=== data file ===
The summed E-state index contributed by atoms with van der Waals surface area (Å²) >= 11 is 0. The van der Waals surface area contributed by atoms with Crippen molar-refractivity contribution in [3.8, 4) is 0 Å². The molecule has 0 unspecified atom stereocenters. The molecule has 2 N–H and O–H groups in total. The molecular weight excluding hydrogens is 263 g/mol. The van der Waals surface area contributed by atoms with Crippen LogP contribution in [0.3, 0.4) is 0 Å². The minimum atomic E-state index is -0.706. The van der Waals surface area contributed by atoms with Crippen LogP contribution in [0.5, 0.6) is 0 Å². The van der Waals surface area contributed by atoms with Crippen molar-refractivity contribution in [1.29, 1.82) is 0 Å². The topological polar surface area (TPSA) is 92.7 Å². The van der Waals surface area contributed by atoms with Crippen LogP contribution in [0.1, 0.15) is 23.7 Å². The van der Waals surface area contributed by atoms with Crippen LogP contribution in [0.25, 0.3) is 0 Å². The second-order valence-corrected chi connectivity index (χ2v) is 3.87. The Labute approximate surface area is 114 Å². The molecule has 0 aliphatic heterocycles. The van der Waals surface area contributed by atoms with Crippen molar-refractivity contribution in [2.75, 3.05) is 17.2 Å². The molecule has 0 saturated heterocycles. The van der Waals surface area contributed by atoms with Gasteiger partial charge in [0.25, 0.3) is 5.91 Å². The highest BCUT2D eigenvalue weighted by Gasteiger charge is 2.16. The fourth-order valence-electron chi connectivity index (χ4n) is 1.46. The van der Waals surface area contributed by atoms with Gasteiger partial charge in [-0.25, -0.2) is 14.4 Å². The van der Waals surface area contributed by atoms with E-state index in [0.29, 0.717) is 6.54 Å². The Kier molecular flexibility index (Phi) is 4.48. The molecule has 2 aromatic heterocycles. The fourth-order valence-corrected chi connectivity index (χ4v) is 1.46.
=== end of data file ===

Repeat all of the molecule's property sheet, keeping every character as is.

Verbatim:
The summed E-state index contributed by atoms with van der Waals surface area (Å²) >= 11 is 0. The van der Waals surface area contributed by atoms with Crippen molar-refractivity contribution in [3.8, 4) is 0 Å². The molecule has 0 unspecified atom stereocenters. The molecule has 2 N–H and O–H groups in total. The molecular weight excluding hydrogens is 263 g/mol. The van der Waals surface area contributed by atoms with Crippen LogP contribution in [0.3, 0.4) is 0 Å². The minimum atomic E-state index is -0.706. The van der Waals surface area contributed by atoms with Crippen LogP contribution in [0.5, 0.6) is 0 Å². The van der Waals surface area contributed by atoms with Crippen molar-refractivity contribution in [1.29, 1.82) is 0 Å². The topological polar surface area (TPSA) is 92.7 Å². The van der Waals surface area contributed by atoms with Crippen LogP contribution in [0.1, 0.15) is 23.7 Å². The van der Waals surface area contributed by atoms with Crippen LogP contribution in [0.25, 0.3) is 0 Å². The second-order valence-corrected chi connectivity index (χ2v) is 3.87. The Labute approximate surface area is 114 Å². The molecule has 0 aliphatic heterocycles. The van der Waals surface area contributed by atoms with Crippen molar-refractivity contribution in [2.75, 3.05) is 17.2 Å². The molecule has 0 saturated heterocycles. The van der Waals surface area contributed by atoms with Gasteiger partial charge in [0.25, 0.3) is 5.91 Å². The highest BCUT2D eigenvalue weighted by Gasteiger charge is 2.16. The fourth-order valence-electron chi connectivity index (χ4n) is 1.46. The van der Waals surface area contributed by atoms with Gasteiger partial charge in [-0.25, -0.2) is 14.4 Å². The van der Waals surface area contributed by atoms with E-state index in [0.29, 0.717) is 6.54 Å². The Kier molecular flexibility index (Phi) is 4.48. The molecule has 2 aromatic heterocycles. The fourth-order valence-corrected chi connectivity index (χ4v) is 1.46.